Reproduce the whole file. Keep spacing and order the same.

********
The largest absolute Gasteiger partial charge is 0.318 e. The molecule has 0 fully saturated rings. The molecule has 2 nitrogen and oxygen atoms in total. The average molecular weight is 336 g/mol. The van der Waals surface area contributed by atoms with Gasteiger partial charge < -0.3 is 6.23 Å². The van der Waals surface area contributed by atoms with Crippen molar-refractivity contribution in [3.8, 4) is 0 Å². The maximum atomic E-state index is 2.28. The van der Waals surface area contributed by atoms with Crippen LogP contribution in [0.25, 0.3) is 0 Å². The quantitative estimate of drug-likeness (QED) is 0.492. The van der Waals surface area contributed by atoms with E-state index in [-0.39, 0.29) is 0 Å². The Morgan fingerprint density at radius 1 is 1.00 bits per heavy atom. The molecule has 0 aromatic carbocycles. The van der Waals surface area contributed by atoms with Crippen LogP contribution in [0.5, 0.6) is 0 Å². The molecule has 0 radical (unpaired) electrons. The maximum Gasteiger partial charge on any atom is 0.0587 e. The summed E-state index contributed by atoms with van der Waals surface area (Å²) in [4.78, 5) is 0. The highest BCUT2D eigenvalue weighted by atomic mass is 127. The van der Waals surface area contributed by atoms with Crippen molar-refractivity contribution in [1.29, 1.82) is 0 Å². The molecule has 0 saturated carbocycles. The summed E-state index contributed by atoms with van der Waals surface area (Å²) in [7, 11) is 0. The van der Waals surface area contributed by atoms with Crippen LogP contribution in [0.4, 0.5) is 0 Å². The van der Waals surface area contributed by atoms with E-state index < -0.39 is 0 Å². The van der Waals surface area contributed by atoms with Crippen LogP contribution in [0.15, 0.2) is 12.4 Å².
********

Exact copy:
The largest absolute Gasteiger partial charge is 0.318 e. The molecule has 0 fully saturated rings. The molecule has 2 nitrogen and oxygen atoms in total. The average molecular weight is 336 g/mol. The van der Waals surface area contributed by atoms with Gasteiger partial charge < -0.3 is 6.23 Å². The van der Waals surface area contributed by atoms with Crippen molar-refractivity contribution in [3.8, 4) is 0 Å². The maximum atomic E-state index is 2.28. The van der Waals surface area contributed by atoms with Crippen LogP contribution in [0.25, 0.3) is 0 Å². The quantitative estimate of drug-likeness (QED) is 0.492. The van der Waals surface area contributed by atoms with E-state index in [-0.39, 0.29) is 0 Å². The Morgan fingerprint density at radius 1 is 1.00 bits per heavy atom. The molecule has 0 aromatic carbocycles. The van der Waals surface area contributed by atoms with Crippen LogP contribution in [0.5, 0.6) is 0 Å². The molecule has 0 radical (unpaired) electrons. The maximum Gasteiger partial charge on any atom is 0.0587 e. The summed E-state index contributed by atoms with van der Waals surface area (Å²) in [4.78, 5) is 0. The highest BCUT2D eigenvalue weighted by atomic mass is 127. The van der Waals surface area contributed by atoms with Crippen molar-refractivity contribution in [1.29, 1.82) is 0 Å². The molecule has 0 saturated carbocycles. The summed E-state index contributed by atoms with van der Waals surface area (Å²) in [7, 11) is 0. The van der Waals surface area contributed by atoms with Crippen LogP contribution in [0.4, 0.5) is 0 Å². The van der Waals surface area contributed by atoms with E-state index < -0.39 is 0 Å². The van der Waals surface area contributed by atoms with Crippen LogP contribution in [0.15, 0.2) is 12.4 Å².